Get to Know: Karla Ortiz

We sat down with Karla in anticipation of her print release to ask her about her earliest art memories, a normal day in the studio, her release with us and much more:

Where were you born and where are you now?

I was born on the island of Puerto Rico, and I currently reside in San Francisco, California.

What are your first artistic memories and how has your work evolved over the years? Have you always been interested in the same themes?

I think I was always interested in fables, legends, mythology, and surrealist themes. I grew up with Brother's Grimm, Roman & Norse mythology, our own Puerto Rican mythology, etc. Later as I became more aware of various art movements, I became obsessed with the Orientalists, Art Noveau, Pre-Raphealites and artists such as Sargent, Jean Leon Gerome, Anders Zorn, and Alphonso Mucha.

All these things inspired me heavily as a student, and continue to do so to this day. I honestly think the only thing that has changed has been my visual vocabulary and the slow but steady improvement of technique.

Do you approach creating concept art, illustration and painting in different ways?

Yes and no. Technically speaking, I take a lot of care into the crafting of the imagery I make. I make sure my edges, my brushstrokes, my colors, my lights, are all tangible and approachable. All my works attempt to reside in reality but without focusing on the hyper-real. Where concept art, Illustration and my fine art split ways, is that the fine art that I do is in service to my own self. It is the space I go to explore who I am as an artist, rather than my other job, which is to offer exciting visual solutions to clients.

Do you have a favorite medium to create with?

I have two! I'm in love with Oils and Digital. I love the endless possibilities Digital has to offer. I also love the beautiful tangible quality of oil painting and the process of creating it. I'm in love with color mixes, with surfaces, with how a brush will react to the swift flick of a wrist! My life is enriched by loving both mediums, as in my experience, they truly enhance each other!

Could you tell us a bit about your release with us, "Despierta?"

I was approached to create an exclusive print, which was quite the honor. I went through a lot of different ideas, but the one I kept coming back to was of this old dreamy drawing I had done many years back. I had always intended for it to be in color, and I thought, why not take the opportunity and do so now! As the creation of it occured, it took a life of its own, and demanded to be its own thing, completely different from the previous work I had done!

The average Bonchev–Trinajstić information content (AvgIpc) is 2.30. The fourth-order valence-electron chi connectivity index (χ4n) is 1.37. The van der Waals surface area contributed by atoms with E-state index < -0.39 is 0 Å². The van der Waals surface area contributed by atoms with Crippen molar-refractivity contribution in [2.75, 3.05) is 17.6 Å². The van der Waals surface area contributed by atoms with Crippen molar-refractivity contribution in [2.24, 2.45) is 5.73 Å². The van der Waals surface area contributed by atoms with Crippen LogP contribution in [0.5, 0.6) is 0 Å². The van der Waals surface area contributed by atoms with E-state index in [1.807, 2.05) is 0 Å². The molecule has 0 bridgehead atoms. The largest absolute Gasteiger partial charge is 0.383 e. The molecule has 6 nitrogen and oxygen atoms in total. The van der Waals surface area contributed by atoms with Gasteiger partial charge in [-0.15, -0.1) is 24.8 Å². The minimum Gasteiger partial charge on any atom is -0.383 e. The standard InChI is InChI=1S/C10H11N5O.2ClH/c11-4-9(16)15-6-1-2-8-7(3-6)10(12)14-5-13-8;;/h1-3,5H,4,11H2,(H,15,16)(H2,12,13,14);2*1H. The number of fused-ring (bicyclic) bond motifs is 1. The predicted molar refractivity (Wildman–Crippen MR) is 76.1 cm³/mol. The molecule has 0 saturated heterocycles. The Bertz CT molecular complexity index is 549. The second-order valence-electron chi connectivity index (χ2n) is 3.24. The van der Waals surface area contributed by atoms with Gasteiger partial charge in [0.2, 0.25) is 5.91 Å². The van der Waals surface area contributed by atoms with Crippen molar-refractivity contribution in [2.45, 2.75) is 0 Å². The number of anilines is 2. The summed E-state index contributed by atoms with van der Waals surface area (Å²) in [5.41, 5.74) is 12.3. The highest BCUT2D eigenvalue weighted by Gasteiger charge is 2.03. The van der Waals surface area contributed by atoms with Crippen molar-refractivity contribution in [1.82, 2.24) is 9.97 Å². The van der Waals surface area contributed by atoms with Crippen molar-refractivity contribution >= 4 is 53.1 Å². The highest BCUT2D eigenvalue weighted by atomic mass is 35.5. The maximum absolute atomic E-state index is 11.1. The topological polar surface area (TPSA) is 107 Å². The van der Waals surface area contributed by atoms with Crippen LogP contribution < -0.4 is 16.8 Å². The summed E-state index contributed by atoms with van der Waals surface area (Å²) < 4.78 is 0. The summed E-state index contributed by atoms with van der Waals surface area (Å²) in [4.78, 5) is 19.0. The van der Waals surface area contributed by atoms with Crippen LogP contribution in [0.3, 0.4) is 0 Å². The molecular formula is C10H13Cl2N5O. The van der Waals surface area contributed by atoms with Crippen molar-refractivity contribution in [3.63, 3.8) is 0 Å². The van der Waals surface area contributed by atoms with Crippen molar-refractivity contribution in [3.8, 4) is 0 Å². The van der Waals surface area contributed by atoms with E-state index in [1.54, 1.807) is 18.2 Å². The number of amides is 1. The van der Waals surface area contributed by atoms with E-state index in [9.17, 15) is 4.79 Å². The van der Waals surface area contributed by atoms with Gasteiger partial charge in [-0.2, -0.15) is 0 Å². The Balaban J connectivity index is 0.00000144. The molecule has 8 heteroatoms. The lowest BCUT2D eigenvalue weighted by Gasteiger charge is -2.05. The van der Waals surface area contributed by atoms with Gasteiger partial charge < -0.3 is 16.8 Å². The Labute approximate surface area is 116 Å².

In some ways, I'm quite happy with it did, because it became a fresh and new painting for me, that more accurately captured what I originally wanted to say.

What is a normal day like in the studio for you?

I get up around 8 am, and stay in bed reading until 9am. Around 9am I make myself a cup of coffee, and eat something small. Sometimes I work out, sometimes I read around this time.

I don't usually start painting until 10 am. Once I begin, very little stops me. I get completely engrossed with whatever I'm working on, be it a concept for a film, an illustration for a book, or an oil painting for a show.

I usually stop around 2-3 for a late lunch, and quickly shuffle back to the studio. My work stops around 8 pm. Sometimes my schedule changes, but even if it does, I always do try to keep at least 6 hours of solid paint time, with lots of quick health breaks in between.

What's the hardest part of creating?

Your mood, and fears. The process of creating itself is very rewarding, and immensely joyful. But the fears creep in, or you’re in a bad mood, and that can debilitate your ability to create and focus. Sometimes the fears are self inflicted, sometimes, they are outside your own control, such as the state of the nation, global warming, bills, etc.

I personally am at my best when everything is in order, and I'm in a mentally healthy stable place. I work hard for that stability, as it allows me to paint my best.

Is the process of creating or the final product more rewarding to you?

I'm in it for the whole ride . I'm obsessed with the entire process, from sketch, to render to that final moment where you're so excited the idea you had is now out in the world. The whole thing is wonderful!

When you're not working on art, what do you find yourself doing?

Cooking, reading, playing video games, traveling, spending time with my partner, seeing fellow friends and family! I try to give myself the time to recharge, and am very protective of that time!

It's what allows me to work as intensely as I do, without getting bitter!

What's the best advice, artistically, that you've ever received?

I’ve had a lot of incredible advice in my life, but the best one comes from my father, a musician, at a point early in my life where I had quit art!

After a couple of months, I finally told him I quit, and he laughed and said "Congratulations! You are not an artist, until you feel like quitting, at least once."

This was profound to me. Those simple words eased the monsters and fears I had. It made me pick up the brush and continue my journey. It made me feel less alone because it taught me that many of the fears that I thought were uniquely mine, were simply fears of most creative individuals! It changed my life and helped me become the artist i am, and hope to continue to be.

"Despierta" will be available Thursday, December 13th, 2018 at 1PM PST.